The possibility of deterministic weather prediction was suggested by Vilhelm Bjerknes as early as 1904. Around the time of the First World War, Lewis Richardson actually attempted to produce such a forecast by manually integrating a finitedifference approximation to the equations governing atmospheric motion. Unfortunately, his calculations did not yield a reasonable forecast. Moreover, the human labor required to obtain this disappointing result was so great that subsequent attempts at deterministic weather prediction had to await the introduction of a high-speed computational aid. In 1950 a team of researchers, under the direction of Jule Charney and John von Neumann at the Institute for Advanced Study, at Princeton, journeyed to the Aberdeen Proving Ground, where they worked for approximately twenty-four hours to coax a one-day weather forecast from the first general-purpose electronic computer, the ENIAC.1 The first computer-generated weather forecast was surprisingly good, and its success led to the rapid growth of a new meteorological subdiscipline, “numerical weather prediction.” These early efforts in numerical weather prediction also began a long and fruitful collaboration between numerical analysts and atmospheric scientists.2 The use of numerical models in atmospheric and oceanic science has subsequently expanded into almost all areas of current research.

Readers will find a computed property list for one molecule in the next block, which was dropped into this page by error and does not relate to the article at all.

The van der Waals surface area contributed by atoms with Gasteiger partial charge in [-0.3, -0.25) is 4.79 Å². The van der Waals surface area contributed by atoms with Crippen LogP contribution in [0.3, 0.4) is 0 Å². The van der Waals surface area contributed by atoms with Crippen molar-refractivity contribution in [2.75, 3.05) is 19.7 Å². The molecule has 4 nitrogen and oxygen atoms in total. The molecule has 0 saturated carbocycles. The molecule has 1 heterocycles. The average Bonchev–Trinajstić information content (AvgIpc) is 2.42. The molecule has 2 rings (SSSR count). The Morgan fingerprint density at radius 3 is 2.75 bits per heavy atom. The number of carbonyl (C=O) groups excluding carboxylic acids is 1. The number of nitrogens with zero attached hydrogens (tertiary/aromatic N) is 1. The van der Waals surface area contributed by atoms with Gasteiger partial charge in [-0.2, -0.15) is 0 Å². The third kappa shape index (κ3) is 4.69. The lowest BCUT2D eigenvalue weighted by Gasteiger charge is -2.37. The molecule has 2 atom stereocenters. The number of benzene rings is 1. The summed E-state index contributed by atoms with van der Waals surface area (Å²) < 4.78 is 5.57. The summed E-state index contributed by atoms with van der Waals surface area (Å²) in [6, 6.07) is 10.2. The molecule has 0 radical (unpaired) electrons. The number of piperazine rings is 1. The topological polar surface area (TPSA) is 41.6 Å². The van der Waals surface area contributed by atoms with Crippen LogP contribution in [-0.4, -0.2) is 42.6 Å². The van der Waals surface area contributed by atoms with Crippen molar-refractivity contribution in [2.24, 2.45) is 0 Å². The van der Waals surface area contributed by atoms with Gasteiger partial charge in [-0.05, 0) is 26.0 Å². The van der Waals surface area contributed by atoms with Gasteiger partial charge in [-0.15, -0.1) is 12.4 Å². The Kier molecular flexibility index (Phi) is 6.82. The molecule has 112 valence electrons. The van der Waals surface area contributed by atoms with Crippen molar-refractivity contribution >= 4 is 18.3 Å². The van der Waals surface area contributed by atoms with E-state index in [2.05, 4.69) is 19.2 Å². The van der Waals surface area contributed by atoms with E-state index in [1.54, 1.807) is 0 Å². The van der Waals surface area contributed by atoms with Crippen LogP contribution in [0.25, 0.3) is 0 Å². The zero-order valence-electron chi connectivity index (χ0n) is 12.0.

KeywordsGravity Wave Sound Wave Rossby Wave Hyperbolic System Numerical Weather Prediction
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- 2.Further details about these early weather prediction efforts may be found in Bjerknes (1904), Richardson (1922), Charney et al. (1950), Burks and Burks (1981), and Thompson (1983).Google Scholar